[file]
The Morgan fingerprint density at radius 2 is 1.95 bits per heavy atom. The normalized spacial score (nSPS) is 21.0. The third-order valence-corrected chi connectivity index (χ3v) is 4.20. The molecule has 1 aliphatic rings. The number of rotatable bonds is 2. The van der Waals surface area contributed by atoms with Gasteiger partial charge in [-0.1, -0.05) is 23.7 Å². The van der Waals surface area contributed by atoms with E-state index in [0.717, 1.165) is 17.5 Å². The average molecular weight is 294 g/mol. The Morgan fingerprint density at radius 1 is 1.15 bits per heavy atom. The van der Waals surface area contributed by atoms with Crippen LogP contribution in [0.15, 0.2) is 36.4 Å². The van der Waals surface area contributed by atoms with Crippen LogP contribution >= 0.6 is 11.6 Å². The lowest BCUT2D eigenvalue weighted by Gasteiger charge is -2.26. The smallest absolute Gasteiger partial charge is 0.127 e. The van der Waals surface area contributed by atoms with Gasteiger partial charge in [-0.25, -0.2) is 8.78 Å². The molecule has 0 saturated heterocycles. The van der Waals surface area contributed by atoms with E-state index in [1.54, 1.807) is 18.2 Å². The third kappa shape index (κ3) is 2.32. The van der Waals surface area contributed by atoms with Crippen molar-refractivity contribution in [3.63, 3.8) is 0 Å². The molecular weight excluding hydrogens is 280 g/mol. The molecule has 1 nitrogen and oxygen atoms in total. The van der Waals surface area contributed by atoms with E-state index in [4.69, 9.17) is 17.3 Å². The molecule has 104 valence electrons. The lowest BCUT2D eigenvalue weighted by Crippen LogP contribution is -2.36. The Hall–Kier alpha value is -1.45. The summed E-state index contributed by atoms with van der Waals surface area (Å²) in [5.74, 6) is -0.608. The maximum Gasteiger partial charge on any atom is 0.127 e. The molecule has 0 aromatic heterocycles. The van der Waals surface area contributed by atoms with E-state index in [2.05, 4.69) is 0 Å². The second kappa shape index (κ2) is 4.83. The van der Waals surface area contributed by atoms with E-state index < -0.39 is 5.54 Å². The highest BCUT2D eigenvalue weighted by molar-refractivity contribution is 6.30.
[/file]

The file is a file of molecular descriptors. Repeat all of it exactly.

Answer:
The Morgan fingerprint density at radius 2 is 1.95 bits per heavy atom. The normalized spacial score (nSPS) is 21.0. The third-order valence-corrected chi connectivity index (χ3v) is 4.20. The molecule has 1 aliphatic rings. The number of rotatable bonds is 2. The van der Waals surface area contributed by atoms with Gasteiger partial charge in [-0.1, -0.05) is 23.7 Å². The van der Waals surface area contributed by atoms with E-state index in [0.717, 1.165) is 17.5 Å². The average molecular weight is 294 g/mol. The Morgan fingerprint density at radius 1 is 1.15 bits per heavy atom. The van der Waals surface area contributed by atoms with Crippen LogP contribution in [0.15, 0.2) is 36.4 Å². The van der Waals surface area contributed by atoms with Crippen LogP contribution >= 0.6 is 11.6 Å². The lowest BCUT2D eigenvalue weighted by Gasteiger charge is -2.26. The smallest absolute Gasteiger partial charge is 0.127 e. The van der Waals surface area contributed by atoms with Gasteiger partial charge in [-0.25, -0.2) is 8.78 Å². The molecule has 0 saturated heterocycles. The van der Waals surface area contributed by atoms with E-state index in [1.54, 1.807) is 18.2 Å². The third kappa shape index (κ3) is 2.32. The van der Waals surface area contributed by atoms with Crippen molar-refractivity contribution in [3.63, 3.8) is 0 Å². The molecular weight excluding hydrogens is 280 g/mol. The molecule has 1 nitrogen and oxygen atoms in total. The van der Waals surface area contributed by atoms with E-state index in [4.69, 9.17) is 17.3 Å². The molecule has 104 valence electrons. The lowest BCUT2D eigenvalue weighted by Crippen LogP contribution is -2.36. The Hall–Kier alpha value is -1.45. The summed E-state index contributed by atoms with van der Waals surface area (Å²) in [5.74, 6) is -0.608. The maximum Gasteiger partial charge on any atom is 0.127 e. The molecule has 0 aromatic heterocycles. The van der Waals surface area contributed by atoms with E-state index in [2.05, 4.69) is 0 Å². The second kappa shape index (κ2) is 4.83. The van der Waals surface area contributed by atoms with E-state index < -0.39 is 5.54 Å². The highest BCUT2D eigenvalue weighted by molar-refractivity contribution is 6.30.